I have a rather embarrassing admission to make. From the ages of 18 to 21 my best friend and I used to spend almost every single Sunday morning YouTubing videos of Russell Brand. We were somewhat obsessed with his stand-up comedy and both quietly confident that if he was to ever meet us, he would fall as head-over-heels in love with us as we had with him. Then, Russell began getting political.
I am not entirely sure what made me shy away from taking an interest in what he was saying but I know that, for several years, I have made a conscious effort to avoid listening to his opinions on ‘serious stuff’. Maybe it was partly because I worry about a political system based on the cult of personality, or maybe, more selfishly, I did not want to experience the fall of a hero when I realized Russell’s charm was entirely sophomoric. But as Russell’s political musings gained publicity, particularly around the issue of drugs and now the conflict in Gaza, my friends have begun insisting that I take notice.
I was filled with joy to discover that, not only does Russell speak utter sense, but also he is courageous enough to say what needs to be said, regardless of the fact it can and will impact upon him negatively. His intellect and courage are laudable but it is his love of humanity that makes him brilliant.
You do not have to agree with what Russell Brand is saying, but you cannot deny that what he is doing is incredibly important. He is promoting debate and interest in politics and the political system; a system that is failing to engage and inspire the next generation and is furtively happy with a lack of public participation.
Russell clearly recognizes the danger of apathy and knows that whilst we continue to stand with our backs turned away from politicians, business people, and media moguls, they will continue to push through personal agendas which only advantage the elite.
Russell received a great degree of criticism when he called for British people to abstain from voting, stating that:
“As long as the priorities of those in government remain the interests of big business, rather than the people they were elected to serve, the impact of voting is negligible and it is our responsibility to be more active if we want real change.”
There were remarks made by several newspapers that Russell’s proposition was further alienating those who already lack power and was undermining British democracy. But I believe Russell is what the philosopher Cornel West would describe as a ‘deep democrat’. As Cornel states, “democracy is not so much a form of government as a set of principles.” Russell advocates for the core principles of true democracy: accountability, justice, and a fair distribution of power. Though his proposal may seem extreme, it is motivated out of a love of people and a belief that they deserve better:
“The only reason to vote is if the vote represents power or change. I don’t think it does. I fervently believe that we deserve more from our democratic system.”
With the recent online fracas between Russell Brand and Sean Hannity of Fox News, I have seen numerous Twitter comments calling for celebrities to “stay out of politics.” Such comments are missing the crux of a fair, democratic society. No one should stay out of politics. Behind fame and fortune, celebrities are people too, with personal and political beliefs which are as valid as anybody else. Whilst we should always be wary of the cult of personality, the responsibility rests with us, the receiver of celebrity opinion, to critically analyze any information we hear and make up our own minds about political issues. We cannot and should not prevent others from having their say.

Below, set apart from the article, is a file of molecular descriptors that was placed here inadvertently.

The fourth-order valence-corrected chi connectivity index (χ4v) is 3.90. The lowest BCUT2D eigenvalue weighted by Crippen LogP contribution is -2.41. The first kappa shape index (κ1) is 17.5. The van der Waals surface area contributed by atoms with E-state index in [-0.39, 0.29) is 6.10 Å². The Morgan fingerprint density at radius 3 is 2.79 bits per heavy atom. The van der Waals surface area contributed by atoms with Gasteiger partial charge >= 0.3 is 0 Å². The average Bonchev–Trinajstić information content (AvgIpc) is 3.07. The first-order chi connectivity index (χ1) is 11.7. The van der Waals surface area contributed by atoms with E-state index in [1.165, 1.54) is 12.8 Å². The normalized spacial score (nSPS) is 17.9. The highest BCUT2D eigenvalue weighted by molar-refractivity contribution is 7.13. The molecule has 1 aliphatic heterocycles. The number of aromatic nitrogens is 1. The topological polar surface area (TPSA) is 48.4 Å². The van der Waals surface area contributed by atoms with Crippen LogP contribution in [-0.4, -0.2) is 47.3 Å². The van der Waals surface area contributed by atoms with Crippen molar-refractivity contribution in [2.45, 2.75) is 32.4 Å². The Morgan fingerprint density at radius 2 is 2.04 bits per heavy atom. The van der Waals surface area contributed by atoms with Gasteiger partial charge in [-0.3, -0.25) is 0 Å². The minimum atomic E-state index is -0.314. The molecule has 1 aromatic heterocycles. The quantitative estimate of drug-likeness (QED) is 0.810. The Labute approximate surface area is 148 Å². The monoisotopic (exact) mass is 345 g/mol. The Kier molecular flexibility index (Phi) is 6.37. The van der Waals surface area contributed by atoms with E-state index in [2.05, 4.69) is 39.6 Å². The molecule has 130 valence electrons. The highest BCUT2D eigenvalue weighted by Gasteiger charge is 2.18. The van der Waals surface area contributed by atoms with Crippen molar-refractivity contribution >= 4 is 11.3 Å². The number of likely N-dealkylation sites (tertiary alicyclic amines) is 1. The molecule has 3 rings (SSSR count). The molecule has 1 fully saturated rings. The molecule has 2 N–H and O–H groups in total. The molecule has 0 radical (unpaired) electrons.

What Russell is saying is not new. The fact that he has managed to wriggle himself into the diminutive group of people who can say what they want and still be published in the papers and shown on television is a game well played. It is likely that if Russell had not been a successful comedian that he would now simply be another well-meaning lefty without the platform to make the necessary change.
As Russell himself acknowledges, he is an obvious target for ridicule: “It’s easy to attack me, I’m a right twerp, I’m a junkie and a cheeky monkey, I accept it.” And I admit, at times, I squirm a little when he makes an incredibly brilliant and illuminating point and follows it up with a cheap comment for entertainment purposes. People castigate his eccentric presentation and his interweaving of jokes with serious issues for undermining the content of what he is saying. Regardless of the fact that his presentation is jocular, Brand is being listened to; the same cannot be said for many of our politicians. Sadly we are at a stage where our comedians are politically braver than our politicians.
It is a depressing reality that more attention is paid to the glitz and glam of Hollywood than is paid to the flaws in our system that mean a poor man can go to prison for falsely claiming £72 a week, whereas a rich man can get away with not paying £120million income tax. It is our reality nonetheless and one that Russell Brand is not responsible for. However, whilst he is part of the glitz and glam, it can only be beneficial that he uses his moment in the spotlight to draw attention to issues of real importance. Long may his moment last.